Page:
There are quite a few people on Twitter that I'd like to follow but can't, since they update way too often. For example, I'd like to know how Craig Hockenberry's MobileTwitterrific work is going. John Gruber often posts advance tidbits from Daring Fireball. However, since Twitter doesn't seem to allow different notification levels for contacts, I'd rather not get overwhelmed with their updates on a regular basis.
Twitter does have an API though, and a pretty complete one at that. Additionally, python-twitter makes it pretty easy to code against it. The result is that it was pretty easy to make Twitter Digest. You can give it a bunch of usernames and it will update a page once a day with all of those people's tweets. Feeds can also be generated, so that you can subscribe to your digest in your favorite feed reader. To give an example, here's my digest (and its feed.)
Since python-twitter already has the the concept of caching API replies, this was especially easy to develop. Simply by juggling with cache timeout values, API replies are kept around for up to a day, thus I don't have to persist anything in my code. All digests are refreshed at GMT day boundaries because supporting timezones seemed like too much work.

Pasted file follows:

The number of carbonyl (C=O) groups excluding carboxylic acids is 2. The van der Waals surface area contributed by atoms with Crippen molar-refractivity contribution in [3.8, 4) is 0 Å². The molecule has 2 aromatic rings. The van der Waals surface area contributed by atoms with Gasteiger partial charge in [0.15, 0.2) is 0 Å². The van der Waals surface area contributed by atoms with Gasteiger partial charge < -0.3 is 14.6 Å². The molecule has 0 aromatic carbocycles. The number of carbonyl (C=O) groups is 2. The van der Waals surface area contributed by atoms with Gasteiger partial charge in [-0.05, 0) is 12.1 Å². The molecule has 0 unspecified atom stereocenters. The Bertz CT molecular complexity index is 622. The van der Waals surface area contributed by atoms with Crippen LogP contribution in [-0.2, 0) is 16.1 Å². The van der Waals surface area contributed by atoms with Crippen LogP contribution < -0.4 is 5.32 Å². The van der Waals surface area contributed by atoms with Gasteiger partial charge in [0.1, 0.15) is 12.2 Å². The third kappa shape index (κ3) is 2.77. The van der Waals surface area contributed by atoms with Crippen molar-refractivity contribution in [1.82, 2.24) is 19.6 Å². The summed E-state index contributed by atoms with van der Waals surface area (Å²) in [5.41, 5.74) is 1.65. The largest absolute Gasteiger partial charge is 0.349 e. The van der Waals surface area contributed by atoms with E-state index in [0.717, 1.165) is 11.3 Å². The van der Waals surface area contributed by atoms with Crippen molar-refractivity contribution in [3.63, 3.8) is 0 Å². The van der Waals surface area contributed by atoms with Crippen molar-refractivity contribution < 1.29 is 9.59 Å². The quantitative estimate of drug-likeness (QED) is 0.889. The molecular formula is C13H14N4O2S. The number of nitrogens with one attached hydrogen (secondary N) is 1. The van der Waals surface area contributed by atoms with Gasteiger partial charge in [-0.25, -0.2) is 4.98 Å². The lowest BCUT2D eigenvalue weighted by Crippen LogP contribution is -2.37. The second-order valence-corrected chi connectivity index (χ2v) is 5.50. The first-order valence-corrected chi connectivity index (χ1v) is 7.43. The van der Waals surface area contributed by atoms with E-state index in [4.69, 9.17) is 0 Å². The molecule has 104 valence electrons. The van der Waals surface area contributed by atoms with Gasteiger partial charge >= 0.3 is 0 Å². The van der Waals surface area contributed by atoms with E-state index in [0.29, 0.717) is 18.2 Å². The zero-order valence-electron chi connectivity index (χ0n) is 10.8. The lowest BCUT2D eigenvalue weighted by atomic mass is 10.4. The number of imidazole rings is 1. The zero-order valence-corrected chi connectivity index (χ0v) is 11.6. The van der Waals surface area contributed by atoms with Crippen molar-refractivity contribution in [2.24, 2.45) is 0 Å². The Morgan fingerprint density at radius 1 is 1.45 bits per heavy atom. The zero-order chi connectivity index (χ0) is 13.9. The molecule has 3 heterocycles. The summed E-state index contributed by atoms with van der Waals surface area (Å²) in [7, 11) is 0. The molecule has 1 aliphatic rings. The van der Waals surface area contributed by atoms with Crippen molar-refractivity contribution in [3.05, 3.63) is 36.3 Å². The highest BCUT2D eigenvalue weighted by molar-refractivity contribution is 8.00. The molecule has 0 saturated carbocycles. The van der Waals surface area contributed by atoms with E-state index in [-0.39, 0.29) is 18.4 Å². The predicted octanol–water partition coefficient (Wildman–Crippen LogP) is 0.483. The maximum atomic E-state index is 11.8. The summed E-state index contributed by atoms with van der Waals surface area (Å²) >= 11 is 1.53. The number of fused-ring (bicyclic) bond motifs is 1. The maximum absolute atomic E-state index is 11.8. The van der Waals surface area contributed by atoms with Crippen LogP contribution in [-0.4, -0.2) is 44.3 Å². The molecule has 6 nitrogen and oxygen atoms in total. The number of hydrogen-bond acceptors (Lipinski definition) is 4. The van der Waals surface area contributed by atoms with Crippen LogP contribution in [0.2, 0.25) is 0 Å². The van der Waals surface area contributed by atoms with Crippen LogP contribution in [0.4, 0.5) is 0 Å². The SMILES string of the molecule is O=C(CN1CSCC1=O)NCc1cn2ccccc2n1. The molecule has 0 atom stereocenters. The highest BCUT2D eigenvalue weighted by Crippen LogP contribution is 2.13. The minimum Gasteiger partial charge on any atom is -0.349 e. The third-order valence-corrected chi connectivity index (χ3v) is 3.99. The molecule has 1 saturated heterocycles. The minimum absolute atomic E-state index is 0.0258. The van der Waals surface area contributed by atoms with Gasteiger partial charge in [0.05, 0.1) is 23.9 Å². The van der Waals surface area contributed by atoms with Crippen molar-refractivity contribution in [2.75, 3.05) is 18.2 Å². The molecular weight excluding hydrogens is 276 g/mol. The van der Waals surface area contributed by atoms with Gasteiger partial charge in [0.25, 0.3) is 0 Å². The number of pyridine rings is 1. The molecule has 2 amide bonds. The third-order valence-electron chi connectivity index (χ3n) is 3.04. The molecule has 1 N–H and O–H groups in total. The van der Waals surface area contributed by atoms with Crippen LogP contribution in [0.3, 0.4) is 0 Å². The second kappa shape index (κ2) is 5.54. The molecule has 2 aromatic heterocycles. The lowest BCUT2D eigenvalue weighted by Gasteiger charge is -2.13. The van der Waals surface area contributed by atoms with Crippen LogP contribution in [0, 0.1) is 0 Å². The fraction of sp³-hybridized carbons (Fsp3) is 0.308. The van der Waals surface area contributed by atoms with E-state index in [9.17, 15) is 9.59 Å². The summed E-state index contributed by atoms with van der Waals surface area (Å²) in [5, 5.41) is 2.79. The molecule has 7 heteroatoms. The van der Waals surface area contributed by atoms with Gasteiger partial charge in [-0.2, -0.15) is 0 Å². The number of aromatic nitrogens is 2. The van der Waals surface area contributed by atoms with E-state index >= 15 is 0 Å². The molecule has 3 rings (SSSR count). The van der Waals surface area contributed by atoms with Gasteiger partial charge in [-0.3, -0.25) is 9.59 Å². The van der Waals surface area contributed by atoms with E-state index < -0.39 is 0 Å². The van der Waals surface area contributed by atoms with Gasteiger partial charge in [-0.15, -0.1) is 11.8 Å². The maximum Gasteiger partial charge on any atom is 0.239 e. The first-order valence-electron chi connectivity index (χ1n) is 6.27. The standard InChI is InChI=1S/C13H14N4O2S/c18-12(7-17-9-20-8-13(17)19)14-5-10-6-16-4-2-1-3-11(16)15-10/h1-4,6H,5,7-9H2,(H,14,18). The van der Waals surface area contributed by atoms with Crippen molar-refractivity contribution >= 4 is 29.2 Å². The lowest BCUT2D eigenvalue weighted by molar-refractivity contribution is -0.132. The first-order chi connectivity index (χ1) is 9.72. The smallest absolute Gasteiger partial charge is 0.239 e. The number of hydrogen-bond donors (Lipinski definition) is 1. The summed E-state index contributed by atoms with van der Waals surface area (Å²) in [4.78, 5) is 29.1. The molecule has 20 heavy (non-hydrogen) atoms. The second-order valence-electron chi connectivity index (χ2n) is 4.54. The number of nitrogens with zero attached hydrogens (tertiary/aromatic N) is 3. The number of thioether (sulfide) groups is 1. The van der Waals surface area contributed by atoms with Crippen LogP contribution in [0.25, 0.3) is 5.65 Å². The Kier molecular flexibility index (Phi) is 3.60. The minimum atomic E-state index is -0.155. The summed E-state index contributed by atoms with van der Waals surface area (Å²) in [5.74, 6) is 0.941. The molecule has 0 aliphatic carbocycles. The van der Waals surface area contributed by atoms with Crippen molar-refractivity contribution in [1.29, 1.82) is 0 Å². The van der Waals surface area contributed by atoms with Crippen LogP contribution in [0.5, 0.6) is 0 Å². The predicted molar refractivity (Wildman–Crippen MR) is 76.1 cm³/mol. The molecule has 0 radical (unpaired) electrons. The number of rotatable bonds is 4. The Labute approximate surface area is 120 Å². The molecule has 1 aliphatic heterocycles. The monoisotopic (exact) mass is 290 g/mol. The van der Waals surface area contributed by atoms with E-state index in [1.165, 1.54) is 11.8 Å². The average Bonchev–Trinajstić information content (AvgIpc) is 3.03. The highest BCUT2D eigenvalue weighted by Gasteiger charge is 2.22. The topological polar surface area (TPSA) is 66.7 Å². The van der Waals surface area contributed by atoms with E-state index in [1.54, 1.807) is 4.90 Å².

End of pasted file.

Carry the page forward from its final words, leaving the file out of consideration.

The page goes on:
Digests can be thematic too. Here's one for the Twitter team. I'm sure there are other uses too. I'm pretty happy with how this turned out, and the only thing missing is better reply support (if a message is in reply to another, then (optionally) show that message inline too). Right now the API is missing support for this (even though the regular UI surfaces this information), but I'm sure something can be hacked together.
Update on 9/3/2007: Adding support for "in reply to" messages turned out to be easy enough (look for the first message from the other username that's before the one that's replying, but only up to an hour earlier, in case it's not actually connected).